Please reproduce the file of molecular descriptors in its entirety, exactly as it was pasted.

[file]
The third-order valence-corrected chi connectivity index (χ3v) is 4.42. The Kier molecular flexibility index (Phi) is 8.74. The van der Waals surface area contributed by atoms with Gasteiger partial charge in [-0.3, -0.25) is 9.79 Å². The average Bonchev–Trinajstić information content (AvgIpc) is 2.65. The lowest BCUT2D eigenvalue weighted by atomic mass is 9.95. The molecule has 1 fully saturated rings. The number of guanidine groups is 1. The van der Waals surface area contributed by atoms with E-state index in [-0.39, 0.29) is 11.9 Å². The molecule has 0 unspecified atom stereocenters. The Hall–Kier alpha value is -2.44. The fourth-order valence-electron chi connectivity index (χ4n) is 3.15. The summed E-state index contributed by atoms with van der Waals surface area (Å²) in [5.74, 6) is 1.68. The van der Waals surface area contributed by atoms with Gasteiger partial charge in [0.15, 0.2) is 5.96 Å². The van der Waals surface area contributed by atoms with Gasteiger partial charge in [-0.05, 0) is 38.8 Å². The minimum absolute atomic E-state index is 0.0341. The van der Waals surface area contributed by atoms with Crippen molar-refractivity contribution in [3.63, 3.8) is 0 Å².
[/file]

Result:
The third-order valence-corrected chi connectivity index (χ3v) is 4.42. The Kier molecular flexibility index (Phi) is 8.74. The van der Waals surface area contributed by atoms with Gasteiger partial charge in [-0.3, -0.25) is 9.79 Å². The average Bonchev–Trinajstić information content (AvgIpc) is 2.65. The lowest BCUT2D eigenvalue weighted by atomic mass is 9.95. The molecule has 1 fully saturated rings. The number of guanidine groups is 1. The van der Waals surface area contributed by atoms with E-state index in [-0.39, 0.29) is 11.9 Å². The molecule has 0 unspecified atom stereocenters. The Hall–Kier alpha value is -2.44. The fourth-order valence-electron chi connectivity index (χ4n) is 3.15. The summed E-state index contributed by atoms with van der Waals surface area (Å²) in [5.74, 6) is 1.68. The van der Waals surface area contributed by atoms with Gasteiger partial charge in [0.15, 0.2) is 5.96 Å². The van der Waals surface area contributed by atoms with Gasteiger partial charge in [-0.05, 0) is 38.8 Å². The minimum absolute atomic E-state index is 0.0341. The van der Waals surface area contributed by atoms with Crippen molar-refractivity contribution in [3.63, 3.8) is 0 Å².